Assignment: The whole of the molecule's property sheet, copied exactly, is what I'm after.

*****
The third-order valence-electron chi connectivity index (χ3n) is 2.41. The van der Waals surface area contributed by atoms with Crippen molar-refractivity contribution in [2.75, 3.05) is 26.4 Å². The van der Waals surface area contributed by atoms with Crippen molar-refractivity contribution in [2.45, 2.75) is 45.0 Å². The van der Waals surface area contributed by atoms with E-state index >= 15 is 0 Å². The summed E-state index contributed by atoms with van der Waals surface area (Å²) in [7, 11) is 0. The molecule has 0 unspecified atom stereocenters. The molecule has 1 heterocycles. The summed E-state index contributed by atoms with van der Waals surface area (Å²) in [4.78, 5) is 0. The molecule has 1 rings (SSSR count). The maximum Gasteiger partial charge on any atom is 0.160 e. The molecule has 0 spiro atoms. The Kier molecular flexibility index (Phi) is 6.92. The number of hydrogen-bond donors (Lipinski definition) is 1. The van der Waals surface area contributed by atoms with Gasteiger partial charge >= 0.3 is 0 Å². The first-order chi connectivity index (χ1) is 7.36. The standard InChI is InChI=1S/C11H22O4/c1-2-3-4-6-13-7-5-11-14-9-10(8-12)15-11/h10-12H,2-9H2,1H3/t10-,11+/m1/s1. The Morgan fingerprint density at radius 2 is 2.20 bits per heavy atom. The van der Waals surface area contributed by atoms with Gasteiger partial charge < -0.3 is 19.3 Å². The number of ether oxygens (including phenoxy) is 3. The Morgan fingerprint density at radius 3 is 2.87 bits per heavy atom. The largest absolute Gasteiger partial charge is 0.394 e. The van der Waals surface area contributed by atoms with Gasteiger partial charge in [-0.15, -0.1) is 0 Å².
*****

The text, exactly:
The third-order valence-electron chi connectivity index (χ3n) is 2.41. The van der Waals surface area contributed by atoms with Crippen molar-refractivity contribution in [2.75, 3.05) is 26.4 Å². The van der Waals surface area contributed by atoms with Crippen molar-refractivity contribution in [2.45, 2.75) is 45.0 Å². The van der Waals surface area contributed by atoms with E-state index >= 15 is 0 Å². The summed E-state index contributed by atoms with van der Waals surface area (Å²) in [7, 11) is 0. The molecule has 0 unspecified atom stereocenters. The molecule has 1 heterocycles. The summed E-state index contributed by atoms with van der Waals surface area (Å²) in [4.78, 5) is 0. The molecule has 1 rings (SSSR count). The maximum Gasteiger partial charge on any atom is 0.160 e. The molecule has 0 spiro atoms. The Kier molecular flexibility index (Phi) is 6.92. The number of hydrogen-bond donors (Lipinski definition) is 1. The van der Waals surface area contributed by atoms with Gasteiger partial charge >= 0.3 is 0 Å². The first-order chi connectivity index (χ1) is 7.36. The standard InChI is InChI=1S/C11H22O4/c1-2-3-4-6-13-7-5-11-14-9-10(8-12)15-11/h10-12H,2-9H2,1H3/t10-,11+/m1/s1. The Morgan fingerprint density at radius 2 is 2.20 bits per heavy atom. The van der Waals surface area contributed by atoms with Gasteiger partial charge < -0.3 is 19.3 Å². The number of ether oxygens (including phenoxy) is 3. The Morgan fingerprint density at radius 3 is 2.87 bits per heavy atom. The largest absolute Gasteiger partial charge is 0.394 e. The van der Waals surface area contributed by atoms with Gasteiger partial charge in [-0.15, -0.1) is 0 Å².